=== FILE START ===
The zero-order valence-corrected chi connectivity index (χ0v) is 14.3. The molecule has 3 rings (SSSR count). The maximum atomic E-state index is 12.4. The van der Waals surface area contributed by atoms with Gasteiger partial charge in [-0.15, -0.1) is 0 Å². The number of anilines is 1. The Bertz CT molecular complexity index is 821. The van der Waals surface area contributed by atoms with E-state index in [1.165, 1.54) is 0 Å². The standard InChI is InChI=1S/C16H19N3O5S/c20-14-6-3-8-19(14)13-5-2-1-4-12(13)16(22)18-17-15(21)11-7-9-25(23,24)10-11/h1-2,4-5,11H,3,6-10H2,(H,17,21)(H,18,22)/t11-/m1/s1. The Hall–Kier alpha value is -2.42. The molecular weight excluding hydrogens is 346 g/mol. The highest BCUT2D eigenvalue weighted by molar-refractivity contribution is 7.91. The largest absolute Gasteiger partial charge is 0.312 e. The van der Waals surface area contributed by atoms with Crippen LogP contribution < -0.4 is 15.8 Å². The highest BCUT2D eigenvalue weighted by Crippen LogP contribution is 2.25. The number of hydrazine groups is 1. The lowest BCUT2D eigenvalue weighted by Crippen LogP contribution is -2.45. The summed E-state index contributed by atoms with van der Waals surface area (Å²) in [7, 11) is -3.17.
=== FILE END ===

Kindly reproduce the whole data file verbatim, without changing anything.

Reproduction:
The zero-order valence-corrected chi connectivity index (χ0v) is 14.3. The molecule has 3 rings (SSSR count). The maximum atomic E-state index is 12.4. The van der Waals surface area contributed by atoms with Gasteiger partial charge in [-0.15, -0.1) is 0 Å². The number of anilines is 1. The Bertz CT molecular complexity index is 821. The van der Waals surface area contributed by atoms with E-state index in [1.165, 1.54) is 0 Å². The standard InChI is InChI=1S/C16H19N3O5S/c20-14-6-3-8-19(14)13-5-2-1-4-12(13)16(22)18-17-15(21)11-7-9-25(23,24)10-11/h1-2,4-5,11H,3,6-10H2,(H,17,21)(H,18,22)/t11-/m1/s1. The Hall–Kier alpha value is -2.42. The molecular weight excluding hydrogens is 346 g/mol. The highest BCUT2D eigenvalue weighted by molar-refractivity contribution is 7.91. The largest absolute Gasteiger partial charge is 0.312 e. The van der Waals surface area contributed by atoms with Crippen LogP contribution < -0.4 is 15.8 Å². The highest BCUT2D eigenvalue weighted by Crippen LogP contribution is 2.25. The number of hydrazine groups is 1. The lowest BCUT2D eigenvalue weighted by Crippen LogP contribution is -2.45. The summed E-state index contributed by atoms with van der Waals surface area (Å²) in [7, 11) is -3.17.